This menu item deals with accidents that were not the result of train crashes. The victims include both railway servants and members of the general public
Main Themes and Motifs
- Individuals run over by trains
- Drivers and Firemen killed by engine malfunctions etc.
1840-49 118; 501
1870-79 291*;687*;690*, 692*;693;694*;746*;747*
1890-99 580; 743
* The earliest and latest dates for this item extend across decades. See item more information.
The poetry of Alexander_Anderson¹ is a significant element here. bar291; 687; 690; 692; 693; 694; 746; and 747 are all his work.
The General Public
The main cause of accidents to passengers and other members of the public was being hit by a train. During the early days of the railway, the public were not aware of the dangers posed by moving trains.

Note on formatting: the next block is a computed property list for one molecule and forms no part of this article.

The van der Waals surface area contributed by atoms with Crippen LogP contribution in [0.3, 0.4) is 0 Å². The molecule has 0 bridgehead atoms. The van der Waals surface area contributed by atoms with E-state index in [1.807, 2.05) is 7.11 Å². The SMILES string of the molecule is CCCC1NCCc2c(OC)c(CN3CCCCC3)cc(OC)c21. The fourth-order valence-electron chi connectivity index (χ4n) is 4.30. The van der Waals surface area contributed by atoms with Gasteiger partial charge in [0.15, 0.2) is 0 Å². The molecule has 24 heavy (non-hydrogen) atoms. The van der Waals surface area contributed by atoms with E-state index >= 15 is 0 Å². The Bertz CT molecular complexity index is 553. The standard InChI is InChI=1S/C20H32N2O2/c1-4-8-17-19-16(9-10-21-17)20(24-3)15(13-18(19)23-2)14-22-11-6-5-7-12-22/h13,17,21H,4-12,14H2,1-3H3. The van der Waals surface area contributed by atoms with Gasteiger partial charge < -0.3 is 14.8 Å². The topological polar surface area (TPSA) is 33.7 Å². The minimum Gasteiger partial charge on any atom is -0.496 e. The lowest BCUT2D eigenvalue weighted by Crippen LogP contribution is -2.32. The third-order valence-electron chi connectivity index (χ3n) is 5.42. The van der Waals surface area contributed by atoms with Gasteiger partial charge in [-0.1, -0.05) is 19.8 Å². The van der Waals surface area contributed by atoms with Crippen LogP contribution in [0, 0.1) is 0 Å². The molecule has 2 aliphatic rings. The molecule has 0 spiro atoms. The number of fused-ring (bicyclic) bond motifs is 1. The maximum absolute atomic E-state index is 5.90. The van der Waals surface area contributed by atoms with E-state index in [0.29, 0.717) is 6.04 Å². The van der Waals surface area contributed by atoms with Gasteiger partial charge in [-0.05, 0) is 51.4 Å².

Illustrations of early lines show scant or no lineside barriers.
Ickleton Station on the Eastern Counties Line
Illustrated London News August 1845
Stuart Hylton has written [i] "Passengers lacked any discipline in their approach to the railways. like the legislators, they regarded the railway as no different to the lane outside their house... they felt at liberty to wonder on the track or, if overcome with fatigue on the way home from licensed premises, fall asleep on it. Trespass onto the line by the general public was also a problem - the Newcastle and Carlisle found it necessary to threaten passengers with 7 years transportation. Causes of death recorded in the first annual accident report of the Railway department included
- head came into contact with a bridge, being allowed to ride outside.
- jumped out after his hat.
- strolling on the line in the night without authority.
- run over at night, trespassing, in a state of intoxication."
[i] Hylton, Stuart - The Grand Experiment: The Birth of the Railway Age 1820-45 (Ian Allen Publishing, 2007) pp81-83